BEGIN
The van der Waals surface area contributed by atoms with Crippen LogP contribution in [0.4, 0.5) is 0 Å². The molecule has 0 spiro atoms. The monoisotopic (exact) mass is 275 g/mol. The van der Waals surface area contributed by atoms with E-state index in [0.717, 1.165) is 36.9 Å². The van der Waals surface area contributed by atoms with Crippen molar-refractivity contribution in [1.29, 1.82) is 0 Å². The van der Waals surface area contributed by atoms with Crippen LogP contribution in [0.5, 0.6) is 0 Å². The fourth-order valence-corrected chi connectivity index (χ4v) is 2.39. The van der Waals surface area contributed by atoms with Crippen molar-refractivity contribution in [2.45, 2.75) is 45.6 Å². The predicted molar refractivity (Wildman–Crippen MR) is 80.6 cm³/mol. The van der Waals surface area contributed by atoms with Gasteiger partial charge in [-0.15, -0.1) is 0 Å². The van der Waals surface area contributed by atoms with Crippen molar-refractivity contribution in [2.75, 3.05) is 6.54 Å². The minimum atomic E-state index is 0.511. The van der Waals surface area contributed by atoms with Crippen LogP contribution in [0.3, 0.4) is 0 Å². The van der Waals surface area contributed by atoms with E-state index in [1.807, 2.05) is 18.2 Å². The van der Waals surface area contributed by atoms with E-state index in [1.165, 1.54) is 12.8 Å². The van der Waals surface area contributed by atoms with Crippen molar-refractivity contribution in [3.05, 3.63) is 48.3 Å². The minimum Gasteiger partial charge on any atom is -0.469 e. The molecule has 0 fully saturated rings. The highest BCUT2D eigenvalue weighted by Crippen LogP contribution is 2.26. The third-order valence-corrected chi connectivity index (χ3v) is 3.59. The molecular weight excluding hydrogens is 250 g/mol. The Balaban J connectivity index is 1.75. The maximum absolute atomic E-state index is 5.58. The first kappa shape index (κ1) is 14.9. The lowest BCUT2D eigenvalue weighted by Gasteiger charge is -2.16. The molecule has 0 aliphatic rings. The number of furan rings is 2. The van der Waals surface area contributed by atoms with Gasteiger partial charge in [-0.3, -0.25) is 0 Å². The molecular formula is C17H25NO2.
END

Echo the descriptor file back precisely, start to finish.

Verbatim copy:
The van der Waals surface area contributed by atoms with Crippen LogP contribution in [0.4, 0.5) is 0 Å². The molecule has 0 spiro atoms. The monoisotopic (exact) mass is 275 g/mol. The van der Waals surface area contributed by atoms with E-state index in [0.717, 1.165) is 36.9 Å². The van der Waals surface area contributed by atoms with Crippen molar-refractivity contribution in [1.29, 1.82) is 0 Å². The van der Waals surface area contributed by atoms with Crippen LogP contribution in [0.5, 0.6) is 0 Å². The fourth-order valence-corrected chi connectivity index (χ4v) is 2.39. The van der Waals surface area contributed by atoms with Crippen molar-refractivity contribution in [2.45, 2.75) is 45.6 Å². The predicted molar refractivity (Wildman–Crippen MR) is 80.6 cm³/mol. The van der Waals surface area contributed by atoms with Gasteiger partial charge in [-0.15, -0.1) is 0 Å². The van der Waals surface area contributed by atoms with Crippen molar-refractivity contribution in [2.75, 3.05) is 6.54 Å². The minimum atomic E-state index is 0.511. The van der Waals surface area contributed by atoms with Crippen LogP contribution in [0.3, 0.4) is 0 Å². The van der Waals surface area contributed by atoms with E-state index in [1.807, 2.05) is 18.2 Å². The van der Waals surface area contributed by atoms with E-state index in [1.165, 1.54) is 12.8 Å². The van der Waals surface area contributed by atoms with Crippen molar-refractivity contribution in [3.05, 3.63) is 48.3 Å². The minimum Gasteiger partial charge on any atom is -0.469 e. The molecule has 0 fully saturated rings. The highest BCUT2D eigenvalue weighted by Crippen LogP contribution is 2.26. The third-order valence-corrected chi connectivity index (χ3v) is 3.59. The molecular weight excluding hydrogens is 250 g/mol. The Balaban J connectivity index is 1.75. The maximum absolute atomic E-state index is 5.58. The first kappa shape index (κ1) is 14.9. The lowest BCUT2D eigenvalue weighted by Gasteiger charge is -2.16. The molecule has 0 aliphatic rings. The number of furan rings is 2. The van der Waals surface area contributed by atoms with Gasteiger partial charge in [-0.3, -0.25) is 0 Å². The molecular formula is C17H25NO2.